As we near the official launch of the Liverpool2 – Peel Ports’ £400million deep water crane terminal at the Port of Liverpool – we take a look at the machines and people who form the backbone of what will be one of the most modern shipping terminals the world has ever seen.
Set to formally launch on Friday 4 November 2016, the highly anticipated terminal will feature a total of eight 92m high ship-to-shore cranes and 22 cantilever rail-mounted gantry (CRMGs) cranes.
With the ability to operate in wind speeds of up to 55mph, and manage lifts of up to 85 tonnes, these machines will make anywhere between 20 to 30 moves per hour.
And while their modern automated design means that they are a far cry from the cranes that once dominated Merseyside’s skyline, these mighty machines still require the expert hand of a highly-skilled Peel Ports’ crane handler.
Here we talk to Garry Dutton, Trainer and Driver at Liverpool2 about his role in the run up to the launch of the new terminal and what he believes the future holds for the Port.
How long have you been with Peel Ports and what do you do?
I’ve worked with Peel Ports for 18 years now driving various cranes. And in that time I’ve trained hundreds of operators how to use the cranes safely and efficiently.
How did you end up working with Peel Ports
I started my career in the offshore oil and gas industry in the north of Scotland back in the early 90s before moving onto the docks in 1998. I’ve been operating ship-to-shore cranes and CRMGs, amongst others, ever since.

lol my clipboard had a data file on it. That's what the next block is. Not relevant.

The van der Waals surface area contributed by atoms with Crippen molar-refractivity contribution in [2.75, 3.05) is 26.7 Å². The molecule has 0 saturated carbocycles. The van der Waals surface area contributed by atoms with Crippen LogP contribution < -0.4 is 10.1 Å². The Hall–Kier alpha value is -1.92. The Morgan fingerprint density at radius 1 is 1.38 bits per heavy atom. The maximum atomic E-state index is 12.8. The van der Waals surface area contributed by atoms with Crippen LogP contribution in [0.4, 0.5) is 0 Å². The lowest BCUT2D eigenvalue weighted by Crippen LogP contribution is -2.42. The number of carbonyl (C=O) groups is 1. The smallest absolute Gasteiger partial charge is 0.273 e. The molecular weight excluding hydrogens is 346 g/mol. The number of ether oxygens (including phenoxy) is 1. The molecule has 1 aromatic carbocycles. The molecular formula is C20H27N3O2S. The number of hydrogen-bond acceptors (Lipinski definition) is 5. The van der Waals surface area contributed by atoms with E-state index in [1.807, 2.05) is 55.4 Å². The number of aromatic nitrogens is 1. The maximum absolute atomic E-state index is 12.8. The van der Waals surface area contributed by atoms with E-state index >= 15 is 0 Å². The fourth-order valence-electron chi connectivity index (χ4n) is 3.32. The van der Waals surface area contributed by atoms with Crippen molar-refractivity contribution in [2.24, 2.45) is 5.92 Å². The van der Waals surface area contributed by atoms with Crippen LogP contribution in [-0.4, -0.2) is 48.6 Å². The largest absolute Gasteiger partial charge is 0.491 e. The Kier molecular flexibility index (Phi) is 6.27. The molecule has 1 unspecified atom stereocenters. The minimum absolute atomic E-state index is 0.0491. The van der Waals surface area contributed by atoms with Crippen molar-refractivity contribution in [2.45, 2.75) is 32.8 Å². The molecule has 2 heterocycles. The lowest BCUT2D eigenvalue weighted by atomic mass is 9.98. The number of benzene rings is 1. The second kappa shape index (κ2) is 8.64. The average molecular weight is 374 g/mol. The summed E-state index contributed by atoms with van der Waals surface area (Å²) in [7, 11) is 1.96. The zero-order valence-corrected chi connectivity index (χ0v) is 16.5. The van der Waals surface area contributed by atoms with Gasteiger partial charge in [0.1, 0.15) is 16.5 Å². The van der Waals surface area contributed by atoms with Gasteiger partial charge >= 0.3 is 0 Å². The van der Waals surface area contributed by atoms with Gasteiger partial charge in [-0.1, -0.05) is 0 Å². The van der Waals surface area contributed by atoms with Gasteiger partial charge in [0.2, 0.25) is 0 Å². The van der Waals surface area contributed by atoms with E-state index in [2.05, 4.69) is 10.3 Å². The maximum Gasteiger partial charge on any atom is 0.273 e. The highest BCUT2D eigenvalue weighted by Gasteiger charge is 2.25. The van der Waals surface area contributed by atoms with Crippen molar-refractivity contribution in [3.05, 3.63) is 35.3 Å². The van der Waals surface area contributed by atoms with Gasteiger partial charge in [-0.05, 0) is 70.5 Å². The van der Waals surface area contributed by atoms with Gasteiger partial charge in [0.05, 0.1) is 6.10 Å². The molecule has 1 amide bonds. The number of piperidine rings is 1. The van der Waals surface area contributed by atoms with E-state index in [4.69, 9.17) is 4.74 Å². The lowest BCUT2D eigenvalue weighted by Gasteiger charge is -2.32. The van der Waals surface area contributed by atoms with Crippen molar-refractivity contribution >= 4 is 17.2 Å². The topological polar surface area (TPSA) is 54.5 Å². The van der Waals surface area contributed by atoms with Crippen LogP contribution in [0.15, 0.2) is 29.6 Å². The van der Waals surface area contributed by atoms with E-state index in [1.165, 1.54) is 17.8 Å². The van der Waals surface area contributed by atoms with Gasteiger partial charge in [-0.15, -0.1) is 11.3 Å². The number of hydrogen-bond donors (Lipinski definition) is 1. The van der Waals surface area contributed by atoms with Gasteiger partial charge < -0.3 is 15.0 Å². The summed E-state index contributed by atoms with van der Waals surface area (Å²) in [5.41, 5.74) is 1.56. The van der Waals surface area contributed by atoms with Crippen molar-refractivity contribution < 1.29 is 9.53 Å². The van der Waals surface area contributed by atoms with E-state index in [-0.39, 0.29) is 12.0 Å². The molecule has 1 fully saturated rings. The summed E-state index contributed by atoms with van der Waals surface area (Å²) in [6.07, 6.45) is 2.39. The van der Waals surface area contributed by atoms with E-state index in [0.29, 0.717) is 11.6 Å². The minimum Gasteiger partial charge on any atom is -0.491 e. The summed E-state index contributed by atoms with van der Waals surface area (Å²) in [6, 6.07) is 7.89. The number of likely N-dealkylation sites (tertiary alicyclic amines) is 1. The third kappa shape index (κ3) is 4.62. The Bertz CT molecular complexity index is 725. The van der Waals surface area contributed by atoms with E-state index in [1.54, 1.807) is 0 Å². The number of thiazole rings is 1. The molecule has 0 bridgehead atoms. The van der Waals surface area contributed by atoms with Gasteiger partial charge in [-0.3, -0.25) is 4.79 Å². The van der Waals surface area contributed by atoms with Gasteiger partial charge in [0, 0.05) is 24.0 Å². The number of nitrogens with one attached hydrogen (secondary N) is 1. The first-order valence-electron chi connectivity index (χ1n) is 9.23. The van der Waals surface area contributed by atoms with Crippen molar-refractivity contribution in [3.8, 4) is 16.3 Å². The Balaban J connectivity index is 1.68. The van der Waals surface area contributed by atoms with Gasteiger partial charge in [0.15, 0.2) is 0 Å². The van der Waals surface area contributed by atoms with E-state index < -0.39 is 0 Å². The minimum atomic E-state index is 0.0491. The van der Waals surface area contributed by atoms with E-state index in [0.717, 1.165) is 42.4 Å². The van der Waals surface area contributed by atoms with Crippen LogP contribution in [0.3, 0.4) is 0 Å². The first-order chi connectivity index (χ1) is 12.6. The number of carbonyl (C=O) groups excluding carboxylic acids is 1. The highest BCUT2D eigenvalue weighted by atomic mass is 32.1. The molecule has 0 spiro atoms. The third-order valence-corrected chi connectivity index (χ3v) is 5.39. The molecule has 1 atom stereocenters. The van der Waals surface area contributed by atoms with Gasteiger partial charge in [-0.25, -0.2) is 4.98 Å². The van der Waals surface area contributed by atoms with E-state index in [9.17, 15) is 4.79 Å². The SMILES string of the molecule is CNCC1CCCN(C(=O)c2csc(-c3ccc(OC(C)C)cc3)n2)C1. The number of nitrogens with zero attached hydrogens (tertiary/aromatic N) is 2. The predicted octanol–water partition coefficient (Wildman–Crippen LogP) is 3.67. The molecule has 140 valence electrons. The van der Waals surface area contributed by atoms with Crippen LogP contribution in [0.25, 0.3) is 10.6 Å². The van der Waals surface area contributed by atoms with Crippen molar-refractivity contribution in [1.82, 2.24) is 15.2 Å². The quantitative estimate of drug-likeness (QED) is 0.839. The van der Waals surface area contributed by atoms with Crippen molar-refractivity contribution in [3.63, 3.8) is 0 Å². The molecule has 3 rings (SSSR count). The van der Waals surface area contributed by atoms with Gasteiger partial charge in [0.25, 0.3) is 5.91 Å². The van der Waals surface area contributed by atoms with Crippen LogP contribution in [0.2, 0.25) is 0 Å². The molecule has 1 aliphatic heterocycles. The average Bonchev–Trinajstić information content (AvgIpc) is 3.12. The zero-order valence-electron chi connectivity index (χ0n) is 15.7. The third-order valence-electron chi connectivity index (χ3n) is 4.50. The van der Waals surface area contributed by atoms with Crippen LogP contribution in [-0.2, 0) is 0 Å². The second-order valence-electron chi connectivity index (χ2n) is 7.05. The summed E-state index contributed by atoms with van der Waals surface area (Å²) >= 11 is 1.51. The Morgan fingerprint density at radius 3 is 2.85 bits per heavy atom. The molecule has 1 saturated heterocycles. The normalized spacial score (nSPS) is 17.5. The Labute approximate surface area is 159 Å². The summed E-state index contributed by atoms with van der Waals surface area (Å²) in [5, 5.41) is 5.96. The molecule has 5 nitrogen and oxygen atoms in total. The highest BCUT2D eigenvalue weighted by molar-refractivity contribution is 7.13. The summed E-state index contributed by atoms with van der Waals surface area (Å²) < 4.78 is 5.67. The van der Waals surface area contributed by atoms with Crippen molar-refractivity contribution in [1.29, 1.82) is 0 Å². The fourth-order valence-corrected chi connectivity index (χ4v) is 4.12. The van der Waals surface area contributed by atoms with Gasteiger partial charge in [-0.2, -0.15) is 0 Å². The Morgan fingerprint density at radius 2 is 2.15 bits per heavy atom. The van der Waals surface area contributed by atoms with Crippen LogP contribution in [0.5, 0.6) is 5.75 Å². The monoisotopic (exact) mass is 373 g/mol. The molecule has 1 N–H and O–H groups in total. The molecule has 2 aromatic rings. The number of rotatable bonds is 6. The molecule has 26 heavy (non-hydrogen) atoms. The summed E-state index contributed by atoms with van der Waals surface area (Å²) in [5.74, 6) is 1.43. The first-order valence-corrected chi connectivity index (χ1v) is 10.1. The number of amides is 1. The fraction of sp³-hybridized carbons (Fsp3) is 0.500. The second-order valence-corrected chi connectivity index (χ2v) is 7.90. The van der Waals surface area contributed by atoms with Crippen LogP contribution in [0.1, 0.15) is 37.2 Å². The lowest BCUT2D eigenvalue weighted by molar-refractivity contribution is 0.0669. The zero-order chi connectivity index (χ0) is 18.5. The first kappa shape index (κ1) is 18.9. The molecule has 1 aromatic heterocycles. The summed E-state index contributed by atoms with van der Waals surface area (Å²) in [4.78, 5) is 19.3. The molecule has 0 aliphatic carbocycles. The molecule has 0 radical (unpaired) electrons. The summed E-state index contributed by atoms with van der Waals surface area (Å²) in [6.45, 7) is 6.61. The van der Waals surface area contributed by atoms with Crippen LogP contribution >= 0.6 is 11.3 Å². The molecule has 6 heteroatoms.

What role have you played in Liverpool2 and what will you be doing post launch?
My role in Liverpool2 so far has been to familiarise operators with the bigger, more advanced cranes. And once we’re in full swing, my days will be taken up training operators how to use the cranes, which will be servicing the world’s global fleet of vessels.
How do you think Liverpool2 will benefit the shipping industry in the UK?
I think it will put the port of Liverpool back on the map. The new capacity levels (space for around one million TEU) and its transport links are definitely going to sit well with cargo owners who want to make real tangible savings.
Almost 90% of containers currently enter the UK through the South, but more than 50% of the demand for the cargo comes from the North which means that half of the UK population is closer to Liverpool than the ports in the South. It makes sense to have the goods delivered closer to the consumer.
Can you sum up your thoughts about Liverpool2 in three simple words?
Updating Liverpool Port.
Gary is one of the highly skilled crane drivers who will be working on our new Liverpool2 terminal. To find out more about Liverpool2 click here.
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